Патент USA US2403774код для вставки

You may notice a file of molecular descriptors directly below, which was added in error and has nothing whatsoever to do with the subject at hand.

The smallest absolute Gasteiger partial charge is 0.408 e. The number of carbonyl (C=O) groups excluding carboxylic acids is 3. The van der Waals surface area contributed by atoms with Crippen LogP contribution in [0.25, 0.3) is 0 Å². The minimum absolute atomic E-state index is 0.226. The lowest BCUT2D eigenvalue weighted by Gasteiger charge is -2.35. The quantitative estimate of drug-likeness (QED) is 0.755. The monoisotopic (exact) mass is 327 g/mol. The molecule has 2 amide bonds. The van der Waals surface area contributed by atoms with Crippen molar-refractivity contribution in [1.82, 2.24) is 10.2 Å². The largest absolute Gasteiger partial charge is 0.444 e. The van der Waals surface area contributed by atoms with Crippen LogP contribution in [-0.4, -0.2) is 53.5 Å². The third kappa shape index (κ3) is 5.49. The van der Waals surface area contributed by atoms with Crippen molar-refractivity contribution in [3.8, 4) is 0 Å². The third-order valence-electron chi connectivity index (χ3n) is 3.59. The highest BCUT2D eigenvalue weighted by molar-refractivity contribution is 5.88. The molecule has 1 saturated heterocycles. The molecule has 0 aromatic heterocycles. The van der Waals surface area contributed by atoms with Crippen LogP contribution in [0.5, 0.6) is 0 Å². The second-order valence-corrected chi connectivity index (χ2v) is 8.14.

july 9, 1946. v. E. wHrrTY ETAI. «2305774 CONTROL FOR INTERNAL-CQMBUSTION ENGINES Fi1ed~March25, 1945'> à AY \_ È Sv QN\ \\M@ \ à@. .NN ,\ ~î „RNè mNw» “NJ Nv. bm. v.„%Y_\`.«J . .QW N\o.m. om1km.n In( r mm» im; Patented July 9, 1946 l e y , Y , 2,403,774 ' UNITED STATES * PATENT OFFICE i _Y , f p A 2,403,774 ' Y ~ f , CONTROL Fon INTERNAL-,COMBUSTION l ~ _ » ENGINES E ' I y " ` Victor E. .Whitmosklana and rFrank M. Wlimy, . ; Los Angeles, Calif. ' " Application March 23, 1945,7Serlal No. 584,368 , 3 Claims. (Cl. 1723-257) Y _ f invention relates to internal combustion » 2 Y , . engines and more particularly to the characteri ordinary internal combustion engine. » Thel nu meral 6 indicates the usual intake manifold which zationrand control of the» fuel charge for such supplies the fuel charges to the respective‘power engines. f ¿ _ f > cylinders of the engine, Vif the same be of a mul , Itis a known and accepted fact that the intro tiple cylinder type, orto the sole cylinder of the engine if it beof Vthe single cylinder type. 4The regular hydrocarbon'fuel'mixture is supplied by duction of water or water vapor, in correct propor tion to the fuel charge, into the combustion cham-`V ber of an internal combustion engine along with ` the carburetor 'l into which leads the usual supply the fuel charge, makes possible the use of higher " pipe 8 from a source of hydrocarbon supply (not compression pressures through the elimination of 10 shown). A j detonation or “ping” and permits the use of fuel `The exhaust manifold 9 for the products of of low octane rating in the vattainment of high emciencyequal to that of high octane’. »It is also known that the eiiiciency and horse power output of a given engine are raised in direct proportion to the raise in compression pressure and the Weight of the fuel charge burned, of course, within cer tain accepted limits. Itis still further known that other beneñts result from the use of a correct combustion from the engine is connected by the n Yusual exhaust pipe lû'to a muiller l l , which latter, ' as will hereinafter- be lmore fully described inde ‘ tail,L constitutes a part of the condenser in ac-» 15 Y Ícordance with the invention. A metering valved Awater or-vwater vapor mixing . assembly I2 is provided between the meeting flanged end portions of the pipesA I3 and I4 con amount of lwater or water vapor along with the necting the carburetor to the fuel'intake mani regular »fuel charge, such as for example, the 20 fold 6. This metering valved assembly, to be elimination of the formation of hard carbon, pro more fully described in detail, is controlled elec duction of a cleaner burning fuel mixture, and a tronicallyby a microphone designated generally longer lasting engine. by the reference numeral l5. This microphone is The prime object of the present invention is to preferably of the carbon type and Yconventional in provide in a practical way a characteristic fuel characterexcept as to having special provision mixture of the kind above described and an auto for shielding it for purposes of the present in matic control ‘and utilization of the same in the vention. Itis mounted on the engine casing and operation of an internalA combustion engine. projected into the water circulating chamberzrof Other yparticular Aobjects .and ‘advantages to lbe the cylinder head'or` else some part of the water attained will hereinafter more fully appear inthe 30 jacket of the engine as may be most convenient following description. ‘ ' . - ' - for its installation. ' In’this way its diaphragm? ` -In the accomplishment of the'purposesof the is in direct contact with the .cooling water in the invention, there is provided an electronically con-' cylinder head or jacket of the engine so as to trolled metering and mixing device 'to automati transmit sounds received through the conductivity cally introduce the correct amountA of water or 35 water Vapor into the combustion chamber of the of the water. ' _ The sectional form of the microphone is illus engine mixed withthe fuel charge. Afsuitable trated in Figure 3. pump and pressure chamber is also utilized to prises a tubular nipple or bushing I6` having an v As shown, the same com provide an adequate supply‘cf Water to the externally screw threaded portion Il whereby the devicefas needed. .There is also included in the> 40. device may be secured removably in a correspond operatingand controlling systema reservoir ori ingly threaded opening in the engine casing. expansion `tank, to contain the reserve supply of Fitted in the bore of the member I6 is a core I8 Water, and a suitable condenser and exhaust' muiller combination or the like for the recovery of as much as possibleof usable water vapor from the exhaust, together with such other adjunc'ts or parts as'rywill be later described in detail in the of insulating material having a small bore ex 45 ’ tending lengthwise` therethrough for the recep tion of the stem portion I9 of an elongated metal lic conductor element I9'. The inner end por tion of the member` iii is formed with an enlarged cavity or recess 2e Vwhich communicates with the ì A practical butnon-limiting exempliflcation of \ main bore of the member IG >through a restricted. the invention is illustrated inthe accompanying 50 throat 2l.» The'insulating core i8 ñts the bore followingspeciilcation: dravvingdnwhich:~V v ‘ y Y - , ' , in the member I6 closely and tightly and it has ~ lFigurell is aside elevation,`more Vor less sche matic-in character, illustrating a complete fuel» throat 2| and projecting into the cavity or recess creating and controlling system; 'i ,_ . . 20. -The conductor` elementulS’ isl provided with a reduced innerend portion» likewise fitting _the Figure 2 is >a'sectional view 'showing detailsV o_fî 55 a disc-like Yhead orV collar 22 at its inner end the mixing assembly; and K 1 -' Y, Whichris drawn-*and held in` close contact with Figure 3 is a sectional detail viewthe phoneassembly. Y . . ' ’ Ñi i' i Y Referring now to the drawing in detail, the numeral 6 designates generally the body of an 1 the end of the core kI8 ¿by a nut 23 provided'cn the screw'th'readed outer fend portion of the stem I9 of the conductor.V The cavity or recess 20'in the member I6 is filled with a ‘body of powdered " 2,403,774 4 carbon 2li into which the head 22 of the con ductor i9’ is embedded and thereby entirely sur portion of the member lll and screwed, bolted or rounded, the carbon being retained .inthe cavity outlthe extent of the annular passageway 49 radial ports 5l are provided for establishing jet communication between the passageway 49 and opening ll8 of the member 4l. The member 4l or recess 28 by the microphone diaphragm 25. rl‘he electrical impulse of the microphone l5 iscarried from the conductor i9’ thereof throughy otherwise secured in place.` At intervals through ' :provided with a connecting boss 52 for'the attachment of a metering valve member 53. The a lead 2G (which is an insulated'wire enclosed in a flexible metal mesh covering) to a special“ frequency ampliñer 2l, which‘latterjis energizedj~ c, Valves-member llill has a nipple extension 5i from a suitable source of electrical energy„-in'di-Y ' ,i screwed or otherwise supportingly fitted into the cated conventionally as a battery 23 in Figure 1. , This covering prevents any stray electrical im pulses from being imposed upon the lead ‘26 and „ thereby carried to the special frequency ampli fier 2l. The t‘nus avoided stray impulses may besuch as ,produced by the ignition, generator and other electrical apparatus in the vicinity of theniicrophone i5 orlead> 2li. A lead 2t vfrom the battery to the ampliiìer is controlled by'a conventional switch Th'eoutput current from the amplifier 2l is >conducted through a lead El to anelectrical controlling element Si for the metering valved water distributing element l2. This element S2' will be later describedv'more fully in detail as 4to its specific structure and its working control of the element l2. _’ Water is supplied tothe metering _valve ., dis tributing and mixing element .l2 through a pipe 33 frornvavpressure tank Sil, >which latter is sup plied through a pipe 35 from a pump 33 vof any V30 desirableand approved type. This pump et may be obviously operated as an engine accessory and in vany suitable manner, but, as indicated, it is electrically operated and receives its energy through a lead 3l" from the battery 28. In operation, the Sâ drawgwater `into a pipe 38 from a supply reservoir 0r expansion tank Si). rI‘he tank or supply reservoir> 3,9 also supplies water to a bypass @t leading from the pipe S8 to a radiatoréll, whichlatter is connected by an 40 vboss F12-of the member 41. The boss 52 has an internal passageway V55 communicating with the annulanpassageway 49 of the member 4l, and the Valve member 53 has a transverse passageway et communicating through the nipple '54 with the passageway 55 in the member El, said pas sageway Faß extending to the outer side of jthe valve member ät and dbeing slightly flared, as at 5l, so asutorreadilyntake in outside air. Y An elbow coupling 58 rfrom the water supply pipe 33 leading from the tank 34, is attached to the valve member 53 and communicates with the passageway 55 of said member 53 perpendicularly thereof.v A vertical passageway 59 in the Valve member e3 is aligned axially with a valve seat âûat the‘inner end of the elbow coupling 58. Slidable inthe bore 59 is a valve element El having ?a- tapered end portion pressed normally into engagementV with the lseat 6l) by a spring G2 whichl is interposed and placedrunder compression between the valve member El and a screw thread edl plug »or cap 53 which is inserted „in the outer end portionoî the bore :i9V of the valve member. The threaded ñtting of the plug yor cap G3 is for the purpose ofradjustment of the same to vary the tension of the spring 62 for the working regu lation of the ,valve member 6I. ‘The upper portion of the Valve memberââ sur rounding the bore 59 is reduced in diameter to providea stem or shank portion about which is wound a solenoidcoil 54. This solenoid coil E4 output pipe ¿i2 to acondensing coil t3 located is in circuit with and under the control of the within the exhaust muiilercasing Il.` A return ampliñerïv'l through the aforesaid lead 3l. pipe ¿ld from the coil ¿i3 leadsl into _the upper » Normally, the` Valve member, .Els is in closing part of the radiator fi l. By thisprovision of con nected radiator and the coil ¿i3 locatedcwithin the 45 relation-toA the valve seat B8 inthe Yvalve mem ber 53 `but is withdrawn from VVthe seat 69 by mulïler, cooling water is circulated through the energizationn `of ¿the solenoidk coil" 611-'V through and coil,_t`;husx causing condensation of the products under the control of ther ampliñer 21. The de of combustion erhaustedfrom the engine >and gree ofcopeningimovement ofthe valve member the water lresulting from this condensation settles into a sump ¿l5 provided at the bottoinvand near 50 6l is regulated and varied at will, by thefafore said adjustment ofthe cap or plug-63 and con the outer end of the muiller. The tank 3Q being sequent variations in the resistance and reactive closed and substantially sealed, ample vacuum is effect of the spring (i2.k Thus, as the metering created in the upper` portion oi" the tank as the valve. 5l. is raised from> its seat it allows a pump Sii draws water from the lower portion thereof, and thus the water accumulating inthe 55 measured amount of water to pass Ainto the an nular-air `passageway, 49, whence it is -discharged sump ¿le of the muiiier il is drawn out of the through the radial ports 5l` and i's thus sprayed sump through arpipe ¿it yand delivered into the into the mixture of vaporized hydrocarbon fuel upperportion of said tank 3S. i and air> coming from the carbureter-'l and while The metering valved water distributing and mixing device will now be described in detail. 60 the same is passing through the Venturi opening 48. In this connection vit is noted that the water As shown more clearly in Figure 2, this device comprises a ring member Ellwhich, as shown in » from the elbow coupling 53 in passing into'l and through the passageway 55? of `the metering'valve Figure Vl, interposed and securedA between the d3k draws `in therewith a. metered amount-of air flanged end portions it( and lll' of, the fuel sup ply pipes i3 and irl, respectively, supplying the 65 tlîiroughgthei air intake. 5'! and f this air yandV -water fuel _mixture to the manifold .6. The .Opening «te of this ring member ê'l is iiared upwardly `so as to have the, eiîect oi a venturi as the fuel mix is commingled thoroughly before-lit is discharged from theport openings 5I from-the annular Vpas sageway 49 and. distributedl in the fuel v'rrlixture coming from the carbureter 1L ' i '" î f i ture fromV the carbureter 'i flows downwardly through said opening t8.k `Surrounding, the open 70 , From-.the foregoingfit îsievlident- that, utilizing the conductivity of water, Vthe detonationv or ing ¿t3 in the member t? is an annular passage,. “ping” occurringin .the engine cylinder or cyl way ci@ provided by YforminganV annuiargroove inders is transmitted to the microphone l5 and in theibottom portion .of .the member el, which thence electronically. .to the amplifier' 21, .which groove is of semicircularcrosssection and closed by an ,annular plate. 5i) ñttedìn a counter recessed 75 latter' through itsl special frequency. character 2,403,774 5 6 istics in which its greatest gain is at frequencies near, for example, 9000 cyclesV per second, which ply and mixing device, and an electrically oper ated metering rvalve 'controlling the supply of is the usual frequency »of the detonation or water to said water supply and vmixing device, “ping,” the solenoid 64 is energized so as to ac said metering valve being under the control of tuate the metering valveright upon the thresh 5 said old or immediate occurrence of detonation or amplifier. ~ ` ` ’ ' 2. Means for electronically controlling the “ping” The conductor I9' of the microphone detonation in internal combustion engines, com- ' I5, due to its encasement in the insulating core ' I8 within the plug I6 and the insertion of the v prising the coordinated combination'of a micro phone inserted in the water of the cooling sys plug Within the body of water in the circulatory 10 tem of the engine, said microphone being shield cooling system with only the diaphragm 2‘5 in ed against transmission of sound .other than direct contact with the water, an eil'ective elec that transmitted directly to it through the sur trical shielding of the conductor is had whereby rounding` water, an amplifier of fixed. frequency I the sound of detonatìon or “ping” in the engine >response and having means for varying the in cylinders is conducted through the electrically 15 put sensitivity thereof, said amplifier having a Y shielded lead 26 to theampliñer 21 rwithout in shielded electrical impulse .conductor connection terference of any other sound such as thel noise with the said microphone, a water supply-and of‘ignition and other causes in and about vthe» mixing device comprising a ring member` inter engine. ’ " posed in the conduit supplying the regular fuel By adjusting the tension fof the spring 62 20 mixtureto the engine, the opening through said ` which acts upon the metering valve element' 6I, ring `member' constituting a Venturi opening, said valve element may be regulated, at will, said ring ~memberV havingan annular chamberto admit to the mixing device an accurately pro surrounding the Venturi> opening with radial portioned amount of water commensurate with ~ports establishing Ajet communication 'between the requirements in theuse of-diiîerent grades 25 the annular passageway of the ring member and of gasoline from the very low Voctane type to said Venturi opening, an electrically operated that of high grade ethyl gasoline. In this con metering valved supply of Water communicably , nection, also, it is noted that the amplifier 21 attached to said ring member of the mixing de- Y, which has special frequency characteristics as vice and having an air intake whereby tol supply hereinabove described, is provided with a volume 30 a measured quantity of water and air to thean control 21’ indicated conventionally in Figure 1, nular chamber of said ring member, said> elec for regulating and adapting the amplifier -for trically operated metering valve device beingcon ideal operation A.with the metering valved mixing trolled by said amplifier, a pressure tanky sup device I2 according to the grade of hydrocarbon plying` the water to said metering valve device, fuel used and the compression ratio for which 35 a pump for supplying Water to the pressure tank, , ` a reserve supply tank from which Water is taken In the practical adaptation> of the invention . by the pump, and means for condensing the ex an engine designed for a compression ratio call- ' ` ing for the very best grade jof ethyl gasoline , haust gases and water vapors fromthe engine operates smoothly with the poorest grade of low 40 andreturning the water of condensation to said reserve supply tank. octane gasoline, it being only necessary toad 3. In an electronically controlled system for the engine is designed. - just the metering valved mixing device I2 and set the control 21’ of the amplifier 2l. In ad ` the control of detonation in internal combustion engines, and including means for automatically dition to the possibility of keeping the engine supplying a measured quantity of water -to the operating steadily right 'cn the verge of detona regular fuel mixture supplied to the engine, a " solenoid actuated metering valve controlling the supply of water, said valve having a transverse passageway of restricted proportions and pro tion and thereby obtaining maximum efficiency under all operating conditions, there is a further advantage in the system of the present inven tion in that Waste gases and Water'vapor'of the enginev exhaust are condensed »in the exhaust’ mulller II, whence the Water of condensation is returned through the lead 46 to the supply tank 39. ` Y The illustration in the drawing is but one exempliñcation of a practical adaptation of the invention which admits of considerable modifica tion within the spirit and scope of the appended claims. 'I'he invention, therefore, is not limited to the specific construction and arrangement shown. Having thus described the invention, what is claimed is: 1. Means for electronically controlling detona tion in internal combustion engines, comprising in coordinated combination, a microphone in serted in the Water of the coolingsystem of the engine and shielded against transmission of sounds other than that conducted by the water directly tothe sound transmission element of the microphone, a variable gain amplifier having a. shielded electrical conductor operating connec tion'with said microphone, a -water supply and 50 vided with an air intake port, said passageway being intersected by the water supplyV inlet of ' thel valve, a spring pressed metering’pin normally closing the transverse passageway of the valve and preventing passage of water and air there 55 through, means for varying the effect of spring pressure on said metering pin, a ’solenoid for re tracting said metering pin against >the spring pressure thereon, a variable gain ampliñer con trolling the energization lof the solenoid of said 60 metering valve, said ampliñer having a volume control for varying the gain thereof,- and a micro phone inserted in the water of the cooling sys >tem of the engine and having a sound-conduc tive connection with the ampliñer for amplifica 65 tion-by the latter,~ said microphone being shield ed against sounds other YKthan such that are transmitted directly through the Water in the engine cooling system to the sound receiver of the microphone and the connection between the 70 microphone and >the ampliñer being also shield ed against electrical linterference to sound trans mixing device interposed in the regular fuel mix ture- supply duct to the engine, means under pressure for supplying water to the water sup 75 mitted to the microphone through the water in the cooling system of the engine. ` . ’ VICTOR E. WHITTY. FRANK M. WHI'ITY.